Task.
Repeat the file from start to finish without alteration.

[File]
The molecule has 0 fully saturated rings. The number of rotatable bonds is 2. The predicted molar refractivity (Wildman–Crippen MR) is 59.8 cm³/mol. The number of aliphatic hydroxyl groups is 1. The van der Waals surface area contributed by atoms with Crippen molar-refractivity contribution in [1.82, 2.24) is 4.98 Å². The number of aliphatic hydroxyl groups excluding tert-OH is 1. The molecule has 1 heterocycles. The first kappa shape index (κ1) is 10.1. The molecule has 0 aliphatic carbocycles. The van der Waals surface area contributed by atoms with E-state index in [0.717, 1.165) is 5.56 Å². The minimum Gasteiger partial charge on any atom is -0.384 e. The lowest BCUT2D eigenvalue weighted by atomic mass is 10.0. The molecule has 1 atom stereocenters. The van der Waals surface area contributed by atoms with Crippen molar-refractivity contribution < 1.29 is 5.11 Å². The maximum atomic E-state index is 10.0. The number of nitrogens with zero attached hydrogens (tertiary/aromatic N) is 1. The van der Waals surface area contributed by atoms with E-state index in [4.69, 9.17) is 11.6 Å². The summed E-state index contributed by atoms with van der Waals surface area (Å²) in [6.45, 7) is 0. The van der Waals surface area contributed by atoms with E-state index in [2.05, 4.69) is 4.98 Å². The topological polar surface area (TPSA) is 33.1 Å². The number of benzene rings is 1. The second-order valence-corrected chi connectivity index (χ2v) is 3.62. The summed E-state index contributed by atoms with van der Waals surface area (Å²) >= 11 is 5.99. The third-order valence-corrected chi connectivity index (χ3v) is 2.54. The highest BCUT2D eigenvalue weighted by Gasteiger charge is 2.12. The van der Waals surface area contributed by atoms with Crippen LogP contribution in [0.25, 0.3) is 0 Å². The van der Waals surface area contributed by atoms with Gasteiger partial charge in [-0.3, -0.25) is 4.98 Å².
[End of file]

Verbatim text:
The molecule has 0 fully saturated rings. The number of rotatable bonds is 2. The predicted molar refractivity (Wildman–Crippen MR) is 59.8 cm³/mol. The number of aliphatic hydroxyl groups is 1. The van der Waals surface area contributed by atoms with Crippen molar-refractivity contribution in [1.82, 2.24) is 4.98 Å². The number of aliphatic hydroxyl groups excluding tert-OH is 1. The molecule has 1 heterocycles. The first kappa shape index (κ1) is 10.1. The molecule has 0 aliphatic carbocycles. The van der Waals surface area contributed by atoms with E-state index in [0.717, 1.165) is 5.56 Å². The minimum Gasteiger partial charge on any atom is -0.384 e. The lowest BCUT2D eigenvalue weighted by atomic mass is 10.0. The molecule has 1 atom stereocenters. The van der Waals surface area contributed by atoms with Crippen molar-refractivity contribution < 1.29 is 5.11 Å². The maximum atomic E-state index is 10.0. The number of nitrogens with zero attached hydrogens (tertiary/aromatic N) is 1. The van der Waals surface area contributed by atoms with E-state index in [4.69, 9.17) is 11.6 Å². The summed E-state index contributed by atoms with van der Waals surface area (Å²) in [6.45, 7) is 0. The van der Waals surface area contributed by atoms with E-state index in [2.05, 4.69) is 4.98 Å². The topological polar surface area (TPSA) is 33.1 Å². The number of benzene rings is 1. The second-order valence-corrected chi connectivity index (χ2v) is 3.62. The summed E-state index contributed by atoms with van der Waals surface area (Å²) >= 11 is 5.99. The third-order valence-corrected chi connectivity index (χ3v) is 2.54. The highest BCUT2D eigenvalue weighted by Gasteiger charge is 2.12. The van der Waals surface area contributed by atoms with Crippen LogP contribution in [0.25, 0.3) is 0 Å². The van der Waals surface area contributed by atoms with Gasteiger partial charge in [-0.3, -0.25) is 4.98 Å².